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Is there an existing module which can be used to reference external data. For example I would like to add the result of my analysis to some kind of library and give it a citation key which I can use throughout my text. The idea is to avoid mistakes/constancy issues by using a citation key and be able to quickly update the data throughout my manuscript if the analysis is modified.

  • What do you have in mind? Do you have plots, datatables etc. and want to include them into your document? – Bubaya Feb 25 at 9:58
  • I was more thinking just numerical data. Say for example I do an analysis and find the groundwater flux is 10 m/s. I would write about that intext probably in multiple locations throughout the text. Now say I find a mistake in my analysis and recomplete it I would need to find every instance where I wrote 10 m/s and change it to the new value. If I am doing it for many values in a big document it is easy to forget to update in some spots. So I was thinking it would be handy to have a library where I can store my data with a label (say "gw_flux") to make it easy to update throughout. – Robin Feb 26 at 5:23
1

I would provide an external file, e. g. myData.txt with the following content:

% Content of myData.txt
\newcommand{\myVariablePi}{3.14} 
\newcommand{\myVariableEuler}{2.71} 

In your main document, you can import this file with \input{myData.txt}. Then you can use \myVariablePi as a variable in the document.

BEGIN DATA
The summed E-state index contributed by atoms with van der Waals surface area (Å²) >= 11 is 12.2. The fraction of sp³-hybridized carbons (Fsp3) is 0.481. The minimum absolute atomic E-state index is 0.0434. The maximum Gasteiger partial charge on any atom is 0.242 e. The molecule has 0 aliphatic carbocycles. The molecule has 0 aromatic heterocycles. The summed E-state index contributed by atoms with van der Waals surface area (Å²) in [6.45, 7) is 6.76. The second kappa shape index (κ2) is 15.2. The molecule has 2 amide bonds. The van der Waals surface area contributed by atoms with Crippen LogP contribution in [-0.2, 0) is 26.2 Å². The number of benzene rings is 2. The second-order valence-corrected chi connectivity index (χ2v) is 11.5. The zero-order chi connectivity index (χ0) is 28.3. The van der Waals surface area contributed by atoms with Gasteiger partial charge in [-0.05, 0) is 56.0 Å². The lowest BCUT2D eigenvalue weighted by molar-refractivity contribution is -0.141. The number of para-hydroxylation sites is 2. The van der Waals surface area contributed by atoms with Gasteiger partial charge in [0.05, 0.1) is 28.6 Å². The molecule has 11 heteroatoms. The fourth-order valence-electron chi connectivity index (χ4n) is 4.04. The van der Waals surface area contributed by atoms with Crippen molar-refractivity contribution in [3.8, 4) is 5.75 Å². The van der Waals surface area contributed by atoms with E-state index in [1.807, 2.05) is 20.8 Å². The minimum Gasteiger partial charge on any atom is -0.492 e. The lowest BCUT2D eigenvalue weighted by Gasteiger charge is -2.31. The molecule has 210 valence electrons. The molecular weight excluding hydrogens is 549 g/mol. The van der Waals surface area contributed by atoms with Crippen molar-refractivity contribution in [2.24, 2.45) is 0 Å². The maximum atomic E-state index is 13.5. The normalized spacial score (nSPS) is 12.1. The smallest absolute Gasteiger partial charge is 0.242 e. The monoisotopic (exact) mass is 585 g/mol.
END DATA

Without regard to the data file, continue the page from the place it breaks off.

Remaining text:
Side note 1: You may need a \myVariablePi{} ({} at the end) if you want to have a space after the variable (or use xspace package).

Side note 2: Make sure, that your statements are still true after you update variables :).

  • I like this for the simplicity and it also works with equations! – Robin Feb 26 at 11:17
  • @Robin Both work for equations (or arbitrary stuff). If you want to share your data file among several documents, see my answer where to place it. – Bubaya Feb 26 at 11:51
3

In the light of the comment, you could do the following: Create a file my-variables.sty containing e.g.

\NeedsTeXFormat{LaTeX2e}
\ProvidesPackage{my-variables}
\RequirePackage{siunitx}

% Commands for setting and getting variables
\newcommand{\setvariable}[2]{
    \expandafter\def\csname myv@riable@#1\endcsname{#2}
}
\newcommand{\getvariable}[1]{%
    \csname myv@riable@#1\endcsname
}

% My variable variable definitions
\setvariable{speed-of-light}{\SI{299 792 458}{m/s}}

and place in your home texmf-tree. For me on a Linux computer, this is ~/texmf/tex/latex/local. The correct directory for you should be found out by running kpsewhich -var-value TEXMFHOME on the terminal.

Now, you can make use of your “library”, e.g. by writing the following tex file:

\documentclass{article}
\usepackage{my-variables}
\begin{document}
    The speed of light is \getvariable{speed-of-light}.
\end{document}

This should the correct speed of light as saved in your my-variables.sty file.

Side note: Imagine that you want to highlight all variables that are read from your library file. A use case for this I could imagine is that you want to quickly skim through a document and make sure that all quantities are indeed read from your library. With my suggested solution, you can just do

\renewcommand{\getvariable}[1]{%
    \colorbox{yellow!50}{\csname myv@riable@#1\endcsname}
}

or whatever you want to do to highlight equations.

  • +1 for this nice solution since the data are available for all projects... – AndiW Feb 26 at 10:19
2

Elaborating on the solution of Bubaya one could add a bit of error-management in case one erroneously, e.g., due to a typo, tries to obtain values that are not defined or tries to define values that are already defined.